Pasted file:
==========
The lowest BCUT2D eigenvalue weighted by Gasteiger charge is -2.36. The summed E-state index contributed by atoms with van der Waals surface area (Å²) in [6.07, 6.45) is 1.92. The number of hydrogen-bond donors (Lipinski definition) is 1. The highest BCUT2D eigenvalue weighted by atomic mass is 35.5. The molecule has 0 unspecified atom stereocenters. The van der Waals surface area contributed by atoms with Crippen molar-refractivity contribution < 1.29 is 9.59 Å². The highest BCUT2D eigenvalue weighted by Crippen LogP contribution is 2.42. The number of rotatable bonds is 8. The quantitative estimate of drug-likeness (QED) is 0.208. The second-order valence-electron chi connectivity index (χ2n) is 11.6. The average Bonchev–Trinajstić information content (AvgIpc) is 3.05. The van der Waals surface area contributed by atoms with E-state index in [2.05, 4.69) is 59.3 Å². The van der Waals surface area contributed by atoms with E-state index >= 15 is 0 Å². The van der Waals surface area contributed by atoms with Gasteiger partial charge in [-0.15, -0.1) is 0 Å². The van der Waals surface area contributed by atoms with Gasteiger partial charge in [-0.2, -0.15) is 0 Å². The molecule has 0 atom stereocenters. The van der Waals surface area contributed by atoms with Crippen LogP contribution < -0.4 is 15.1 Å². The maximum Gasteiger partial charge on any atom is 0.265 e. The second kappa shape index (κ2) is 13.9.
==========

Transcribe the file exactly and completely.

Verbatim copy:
The lowest BCUT2D eigenvalue weighted by Gasteiger charge is -2.36. The summed E-state index contributed by atoms with van der Waals surface area (Å²) in [6.07, 6.45) is 1.92. The number of hydrogen-bond donors (Lipinski definition) is 1. The highest BCUT2D eigenvalue weighted by atomic mass is 35.5. The molecule has 0 unspecified atom stereocenters. The van der Waals surface area contributed by atoms with Crippen molar-refractivity contribution < 1.29 is 9.59 Å². The highest BCUT2D eigenvalue weighted by Crippen LogP contribution is 2.42. The number of rotatable bonds is 8. The quantitative estimate of drug-likeness (QED) is 0.208. The second-order valence-electron chi connectivity index (χ2n) is 11.6. The average Bonchev–Trinajstić information content (AvgIpc) is 3.05. The van der Waals surface area contributed by atoms with E-state index in [2.05, 4.69) is 59.3 Å². The van der Waals surface area contributed by atoms with E-state index >= 15 is 0 Å². The van der Waals surface area contributed by atoms with Gasteiger partial charge in [-0.15, -0.1) is 0 Å². The van der Waals surface area contributed by atoms with Gasteiger partial charge in [-0.2, -0.15) is 0 Å². The molecule has 0 atom stereocenters. The van der Waals surface area contributed by atoms with Crippen LogP contribution < -0.4 is 15.1 Å². The maximum Gasteiger partial charge on any atom is 0.265 e. The second kappa shape index (κ2) is 13.9.